In fame, the body is often seen as an object and plays a role in shifting attention from our free creative spirit. Reading the body as a text is a common practice in celebrity culture and in everyday life. The body often plays a significant role in voyeurism and spectator gratification. This thought occurred to me when I reviewed Dr Daniel Ploeger’s latest lecture and performance titled ‘Thinking Critical / Looking Sexy.’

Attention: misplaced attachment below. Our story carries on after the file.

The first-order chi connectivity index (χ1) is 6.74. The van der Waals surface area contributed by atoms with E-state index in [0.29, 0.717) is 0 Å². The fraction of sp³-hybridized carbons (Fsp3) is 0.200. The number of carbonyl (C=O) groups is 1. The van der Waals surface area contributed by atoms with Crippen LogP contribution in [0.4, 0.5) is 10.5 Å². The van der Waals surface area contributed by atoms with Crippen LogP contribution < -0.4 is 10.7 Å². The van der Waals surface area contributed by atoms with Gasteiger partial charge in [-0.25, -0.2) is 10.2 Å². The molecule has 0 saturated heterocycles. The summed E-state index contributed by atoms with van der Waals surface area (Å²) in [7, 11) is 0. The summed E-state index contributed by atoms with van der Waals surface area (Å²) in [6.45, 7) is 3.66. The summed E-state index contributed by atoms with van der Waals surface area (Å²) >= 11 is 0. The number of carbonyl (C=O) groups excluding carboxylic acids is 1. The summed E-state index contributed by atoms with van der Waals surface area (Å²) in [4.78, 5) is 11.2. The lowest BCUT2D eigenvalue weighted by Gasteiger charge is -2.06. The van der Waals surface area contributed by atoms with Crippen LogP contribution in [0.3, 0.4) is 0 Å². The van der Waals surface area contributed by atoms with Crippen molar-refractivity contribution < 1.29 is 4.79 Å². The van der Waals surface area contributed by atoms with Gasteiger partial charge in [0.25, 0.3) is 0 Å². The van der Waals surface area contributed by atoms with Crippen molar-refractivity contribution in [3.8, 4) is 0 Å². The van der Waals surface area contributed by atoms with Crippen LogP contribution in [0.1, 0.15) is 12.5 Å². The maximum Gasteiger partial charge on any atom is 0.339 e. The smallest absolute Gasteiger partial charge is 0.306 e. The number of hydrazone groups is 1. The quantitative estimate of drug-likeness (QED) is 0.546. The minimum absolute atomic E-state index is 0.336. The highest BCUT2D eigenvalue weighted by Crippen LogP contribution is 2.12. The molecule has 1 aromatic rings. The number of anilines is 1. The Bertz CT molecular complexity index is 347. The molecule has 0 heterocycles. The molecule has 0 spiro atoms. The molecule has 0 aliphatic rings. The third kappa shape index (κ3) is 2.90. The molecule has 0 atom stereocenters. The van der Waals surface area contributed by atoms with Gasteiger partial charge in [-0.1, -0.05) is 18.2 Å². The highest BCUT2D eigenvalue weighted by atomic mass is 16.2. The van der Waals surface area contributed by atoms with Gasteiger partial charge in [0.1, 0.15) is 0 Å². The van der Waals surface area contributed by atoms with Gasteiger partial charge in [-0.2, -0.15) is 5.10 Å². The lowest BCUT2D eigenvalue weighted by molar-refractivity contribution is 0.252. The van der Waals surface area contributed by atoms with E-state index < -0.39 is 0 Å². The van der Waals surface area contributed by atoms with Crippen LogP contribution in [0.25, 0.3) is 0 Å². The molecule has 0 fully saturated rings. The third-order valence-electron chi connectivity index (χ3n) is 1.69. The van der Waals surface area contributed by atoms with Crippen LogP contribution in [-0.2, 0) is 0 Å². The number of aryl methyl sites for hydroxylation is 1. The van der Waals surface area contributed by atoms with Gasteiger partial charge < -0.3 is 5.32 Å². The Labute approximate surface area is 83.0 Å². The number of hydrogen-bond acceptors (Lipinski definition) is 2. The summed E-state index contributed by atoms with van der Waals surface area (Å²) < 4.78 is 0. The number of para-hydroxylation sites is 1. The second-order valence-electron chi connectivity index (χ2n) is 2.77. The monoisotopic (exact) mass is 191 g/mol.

Daniel Ploeger is an academic and artist based in London and Berlin. On February 8, 2013, he presented his unclothed body to explore how nudity is often perceived as a sexual act. I admire Ploeger’s performance because he challenges dominant ways of presenting in academia where formal attire is the norm. In fact, he has inspired me to consider creative artistic presentations in my own lectures and talks, specifically dance. For me, dance is an embodied act that engages with all senses i.e., kinaesthetic, somatic, aural as well as spatial. My dance movements will involve choreographed steps of touching, feeling, and extending the body (the skin and its performative extension, clothes) that can subvert cultural repression of sensuality. Such a performance can empower the flow of a free creative spirit and celebrate talent, which is the essence of my research and lectures on fame. In his performance, Ploeger takes a different step and strips off his clothes. He reflects on cultural theorist Rob Cover and points out how the “unstable character of relational contexts […] results in all nudity potentially signifying sexuality.” This signification is normalized, naturalized, and legitimized. Even though some performance artists appear to reject the normative body through transgressive acts, Ploeger contends that the fascination and anxiety around sex continue to emerge as normal expressions. The objectification of the nude body can be understood in relation to the Screen Actors Guild Awards that took place just before Ploeger’s performance. At the SAG awards, there were two major kinds of objectification of the body: sexualization and animalization.